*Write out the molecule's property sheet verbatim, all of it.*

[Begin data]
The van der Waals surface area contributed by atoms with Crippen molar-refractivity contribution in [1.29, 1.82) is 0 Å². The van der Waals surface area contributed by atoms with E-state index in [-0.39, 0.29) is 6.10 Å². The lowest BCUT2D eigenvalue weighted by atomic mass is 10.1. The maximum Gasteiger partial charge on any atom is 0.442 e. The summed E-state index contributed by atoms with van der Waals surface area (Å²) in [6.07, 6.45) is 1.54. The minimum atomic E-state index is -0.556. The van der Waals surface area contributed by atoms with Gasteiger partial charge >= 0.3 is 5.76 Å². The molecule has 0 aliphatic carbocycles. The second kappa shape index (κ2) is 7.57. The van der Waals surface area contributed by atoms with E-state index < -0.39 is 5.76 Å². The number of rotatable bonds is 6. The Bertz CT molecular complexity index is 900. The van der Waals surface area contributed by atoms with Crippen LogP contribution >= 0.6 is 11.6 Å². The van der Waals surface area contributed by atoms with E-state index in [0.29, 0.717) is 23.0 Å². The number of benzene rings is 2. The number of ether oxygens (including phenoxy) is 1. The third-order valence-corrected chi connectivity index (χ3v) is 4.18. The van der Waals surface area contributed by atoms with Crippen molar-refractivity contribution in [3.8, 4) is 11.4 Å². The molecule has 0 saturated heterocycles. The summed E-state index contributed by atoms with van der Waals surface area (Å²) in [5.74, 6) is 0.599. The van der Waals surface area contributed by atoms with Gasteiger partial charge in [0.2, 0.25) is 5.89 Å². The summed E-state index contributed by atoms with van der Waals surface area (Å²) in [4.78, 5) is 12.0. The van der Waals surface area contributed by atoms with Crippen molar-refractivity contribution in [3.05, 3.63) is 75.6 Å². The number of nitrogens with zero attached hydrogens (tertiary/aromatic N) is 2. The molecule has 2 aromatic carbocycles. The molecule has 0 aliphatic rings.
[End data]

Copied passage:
The van der Waals surface area contributed by atoms with Crippen molar-refractivity contribution in [1.29, 1.82) is 0 Å². The van der Waals surface area contributed by atoms with E-state index in [-0.39, 0.29) is 6.10 Å². The lowest BCUT2D eigenvalue weighted by atomic mass is 10.1. The maximum Gasteiger partial charge on any atom is 0.442 e. The summed E-state index contributed by atoms with van der Waals surface area (Å²) in [6.07, 6.45) is 1.54. The minimum atomic E-state index is -0.556. The van der Waals surface area contributed by atoms with Gasteiger partial charge >= 0.3 is 5.76 Å². The molecule has 0 aliphatic carbocycles. The second kappa shape index (κ2) is 7.57. The van der Waals surface area contributed by atoms with E-state index < -0.39 is 5.76 Å². The number of rotatable bonds is 6. The Bertz CT molecular complexity index is 900. The van der Waals surface area contributed by atoms with Crippen LogP contribution >= 0.6 is 11.6 Å². The van der Waals surface area contributed by atoms with E-state index in [0.29, 0.717) is 23.0 Å². The number of benzene rings is 2. The number of ether oxygens (including phenoxy) is 1. The third-order valence-corrected chi connectivity index (χ3v) is 4.18. The van der Waals surface area contributed by atoms with Crippen molar-refractivity contribution in [3.8, 4) is 11.4 Å². The molecule has 0 saturated heterocycles. The summed E-state index contributed by atoms with van der Waals surface area (Å²) in [5.74, 6) is 0.599. The van der Waals surface area contributed by atoms with Gasteiger partial charge in [0.2, 0.25) is 5.89 Å². The summed E-state index contributed by atoms with van der Waals surface area (Å²) in [4.78, 5) is 12.0. The van der Waals surface area contributed by atoms with Crippen molar-refractivity contribution in [3.05, 3.63) is 75.6 Å². The number of nitrogens with zero attached hydrogens (tertiary/aromatic N) is 2. The molecule has 2 aromatic carbocycles. The molecule has 0 aliphatic rings.